Samus was raised on a colony planet as a toddler when her parents and hundreds of Galactic Federation soldiers were killed in an assault by the Space Pirates and the dragon lizard Captain Ridley. Samus is taken in by a race of bird-like creatures called the Chozo, a race with advanced sciences and prophetic beliefs. By playing god they manipulate Samus’ DNA to give her their abilities and the iconic power suit while in tandem creating the Metroids through DNA splicing. All of this and the events of the first game are covered in the two-volume manga published by Viz Media. Surprisingly it’s canon and really good!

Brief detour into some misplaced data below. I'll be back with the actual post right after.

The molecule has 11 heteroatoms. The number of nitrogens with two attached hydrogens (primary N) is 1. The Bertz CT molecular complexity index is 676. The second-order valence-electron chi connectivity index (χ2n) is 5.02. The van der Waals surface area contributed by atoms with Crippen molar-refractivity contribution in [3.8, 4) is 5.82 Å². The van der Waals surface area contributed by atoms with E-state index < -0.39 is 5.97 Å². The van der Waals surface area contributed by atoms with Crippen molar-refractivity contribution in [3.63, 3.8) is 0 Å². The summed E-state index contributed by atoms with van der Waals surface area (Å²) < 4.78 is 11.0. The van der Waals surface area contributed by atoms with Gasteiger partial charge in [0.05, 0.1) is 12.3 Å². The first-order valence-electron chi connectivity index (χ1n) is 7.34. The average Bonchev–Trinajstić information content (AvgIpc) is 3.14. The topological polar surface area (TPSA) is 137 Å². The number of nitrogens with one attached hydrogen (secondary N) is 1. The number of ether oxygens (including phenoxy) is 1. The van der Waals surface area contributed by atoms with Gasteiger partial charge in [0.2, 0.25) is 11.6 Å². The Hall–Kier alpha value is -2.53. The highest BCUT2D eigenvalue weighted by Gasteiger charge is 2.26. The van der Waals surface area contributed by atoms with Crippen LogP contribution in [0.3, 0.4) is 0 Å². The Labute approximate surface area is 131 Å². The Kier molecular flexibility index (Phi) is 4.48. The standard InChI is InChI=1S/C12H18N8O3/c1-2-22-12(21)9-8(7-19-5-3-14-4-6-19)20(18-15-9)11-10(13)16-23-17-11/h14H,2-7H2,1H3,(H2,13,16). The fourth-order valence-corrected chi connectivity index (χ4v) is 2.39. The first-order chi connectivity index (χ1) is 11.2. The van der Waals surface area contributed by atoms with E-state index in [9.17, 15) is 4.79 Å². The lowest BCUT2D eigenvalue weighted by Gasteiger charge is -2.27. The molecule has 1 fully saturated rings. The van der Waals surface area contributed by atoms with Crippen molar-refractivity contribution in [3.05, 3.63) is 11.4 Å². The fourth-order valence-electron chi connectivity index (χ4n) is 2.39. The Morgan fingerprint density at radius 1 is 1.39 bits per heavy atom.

Metroid (NES, 1986) and Metroid: Zero Mission (GBA, 2004)
The NES/Famicom original and its GameBoy Advance remake see intergalactic bounty hunter Samus Aran scouring the planet she was raised on while preventing Space Pirates from trying to breed more Metroids as bioweapons. The remake adds an epilogue after the self-destruction of Mother Brain, introducing a stealth mission where Samus must sneak through a Space Pirate mothership with nothing but her Zero Suit and a stun blaster.
Metroid II: Return of Samus (GameBoy, 1991) and Metroid: Samus Returns (3DS, 2017)